Article Text

Original research
Development of anti-somatostatin receptors CAR T cells for treatment of neuroendocrine tumors
  1. Barbara Mandriani1,
  2. Eleonora Pellè1,
  3. Francesco Mannavola2,
  4. Antonio Palazzo3,
  5. Renè Massimiliano Marsano3,
  6. Giuseppe Ingravallo4,
  7. Gerardo Cazzato4,
  8. Maria Cecilia Ramello5,
  9. Camillo Porta1,2,
  10. Jonathan Strosberg6,
  11. Daniel Abate-Daga5,6 and
  12. Mauro Cives1,2
  1. 1Department of Interdisciplinary Medicine, University of Bari "Aldo Moro", Bari, Italy
  2. 2Division of Medical Oncology, Azienda Ospedaliero-Universitaria Consorziale Policlinico di Bari, Bari, Italy
  3. 3Department of Biology, University of Bari "Aldo Moro", Bari, Italy
  4. 4Department of Emergency and Organ Transplantation, University of Bari "Aldo Moro", Bari, Italy
  5. 5Departments of Immunology and Cutaneous Oncology, Moffitt Cancer Center, Tampa, Florida, USA
  6. 6Department of GI Oncology, Moffitt Cancer Center, Tampa, Florida, USA
  1. Correspondence to Dr Mauro Cives; mauro.cives{at}


Background Neuroendocrine tumors (NETs) overexpress somatostatin receptors (SSTRs).

Methods We developed a second-generation, ligand-based, anti-SSTR chimeric antigen receptor (CAR) incorporating the somatostatin analog octreotide in its extracellular moiety.

Results Anti-SSTR CAR T cells exerted antitumor activity against SSTR+NET cell linesin vitro. The killing activity was highly specific, as demonstrated by the lack of CAR T cell reactivity against NET cells engineered to express mutated variants of SSTR2/5 by CRISPR/Cas9. When adoptively transferred in NSG mice, anti-SSTR CAR T cells induced significant antitumor activity against human NET xenografts. Although anti-SSTR CAR T cells could recognize the murine SSTRs as shown by their killing ability against murine NET cells, no obvious deleterious effects on SSTR-expressing organs such as the brain or the pancreas were observed in mice.

Conclusions Taken together, our results establish anti-SSTR CAR T cells as a potential candidate for early phase clinical investigations in patients with NETs. More broadly, the demonstration that a known peptide drug can direct CAR T cell targeting may streamline the potential utility of multiple peptide motifs and provide a blueprint for therapeutic applications in a variety of cancers.

  • immunotherapy
  • cell engineering
  • receptors, chimeric antigen
  • T-lymphocytes
  • gastrointestinal neoplasms

Data availability statement

Data are available on reasonable request. All data relevant to the study are included in the article or uploaded as online supplemental information.

This is an open access article distributed in accordance with the Creative Commons Attribution Non Commercial (CC BY-NC 4.0) license, which permits others to distribute, remix, adapt, build upon this work non-commercially, and license their derivative works on different terms, provided the original work is properly cited, appropriate credit is given, any changes made indicated, and the use is non-commercial. See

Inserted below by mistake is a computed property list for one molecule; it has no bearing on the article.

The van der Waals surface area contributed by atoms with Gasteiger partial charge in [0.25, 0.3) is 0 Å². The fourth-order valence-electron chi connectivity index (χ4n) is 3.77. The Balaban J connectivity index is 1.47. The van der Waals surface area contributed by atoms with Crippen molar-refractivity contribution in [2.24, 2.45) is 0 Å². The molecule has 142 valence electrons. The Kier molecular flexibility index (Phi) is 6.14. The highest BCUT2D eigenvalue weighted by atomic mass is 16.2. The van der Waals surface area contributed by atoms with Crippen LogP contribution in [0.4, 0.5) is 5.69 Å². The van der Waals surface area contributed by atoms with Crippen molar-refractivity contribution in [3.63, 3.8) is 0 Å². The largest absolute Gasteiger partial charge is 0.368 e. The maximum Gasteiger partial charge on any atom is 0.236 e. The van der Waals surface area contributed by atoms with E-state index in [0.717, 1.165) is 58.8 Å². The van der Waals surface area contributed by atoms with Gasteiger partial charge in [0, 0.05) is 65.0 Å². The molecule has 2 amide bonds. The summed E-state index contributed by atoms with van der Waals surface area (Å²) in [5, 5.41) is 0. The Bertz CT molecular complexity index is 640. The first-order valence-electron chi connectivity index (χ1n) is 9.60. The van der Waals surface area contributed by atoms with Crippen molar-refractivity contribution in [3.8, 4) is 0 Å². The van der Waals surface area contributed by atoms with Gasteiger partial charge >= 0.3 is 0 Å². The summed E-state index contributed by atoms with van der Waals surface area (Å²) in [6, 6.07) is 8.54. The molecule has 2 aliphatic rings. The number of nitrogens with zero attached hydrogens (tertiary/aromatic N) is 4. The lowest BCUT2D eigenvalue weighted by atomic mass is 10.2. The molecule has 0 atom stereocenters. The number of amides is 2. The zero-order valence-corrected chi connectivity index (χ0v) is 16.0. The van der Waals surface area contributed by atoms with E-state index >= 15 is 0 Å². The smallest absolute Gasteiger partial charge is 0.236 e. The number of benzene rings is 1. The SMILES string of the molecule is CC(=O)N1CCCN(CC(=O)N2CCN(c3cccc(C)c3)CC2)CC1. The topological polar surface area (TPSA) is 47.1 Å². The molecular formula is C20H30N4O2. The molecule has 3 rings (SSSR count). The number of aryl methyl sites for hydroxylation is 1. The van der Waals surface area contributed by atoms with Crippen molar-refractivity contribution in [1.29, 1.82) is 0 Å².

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  • Neuroendocrine tumors (NETs) overexpress somatostatin receptors and somatostatin analogs as well as radiolabeled somatostatin analogs are currently used in clinical practice to control tumor progression.


  • We developed a second-generation chimeric antigen receptor (CAR) construct incorporating octreotide, a somatostatin analog, in the extracellular domain. Anti-SSTR CAR T cells targeting somatostatin receptors showed antitumor activity both in vitro and in vivo. Although somatostatin receptors are expressed not only by NET cells, no toxicities were observed in mice.


  • Biologically active drug can be successfully used as a displayed ligand to impart target specificity to CAR T cells.


Neuroendocrine tumors (NETs) are heterogeneous malignancies originating from the diffuse neuroendocrine system. They are characterized by a relatively indolent rate of growth and the ability to secrete a variety of hormones and vasoactive peptides.1 Once regarded as rare, NETs constitute the second most prevalent malignancy of the gastroenteropancreatic (GEP) tract, and their incidence has been steadily increasing in the last four decades.2 Although the therapeutic landscape of NETs has recently expanded, the prognosis of patients with advanced disease still remains poor, and new, effective therapies are needed.1

NETs commonly overexpress somatostatin receptors (SSTR1-5).1 SSTRs belong to a family of G-protein coupled receptors with seven transmembrane domains, and are encoded by five highly conserved intronless genes sharing 40%–60% of homology. Different SSTR subtypes are commonly co-expressed in the same NET cell and may interact forming homodimers, heterodimers or multimers, thus leading to the activation of multiple and possibly overlapping intracellular signaling cascades.3 The overexpression of SSTRs by NET cells is presently exploited in the clinical arena for both diagnostic and therapeutic purposes. Indeed, functional imaging studies including OctreoScan and 68Ga-DOTATATE PET/CT scan can detect NET lesions by using radiolabeled SSTR ligands.1 Both synthetic somatostatin analogs (SSAs) such as octreotide and lanreotide as well as radiolabeled SSAs including 177Lu-DOTATATE mainly target SSTR2 and SSTR5 and have shown efficacy in controlling the progression of NETs in phase III clinical trials,4–6 being currently approved for patients with advanced GEP-NETs.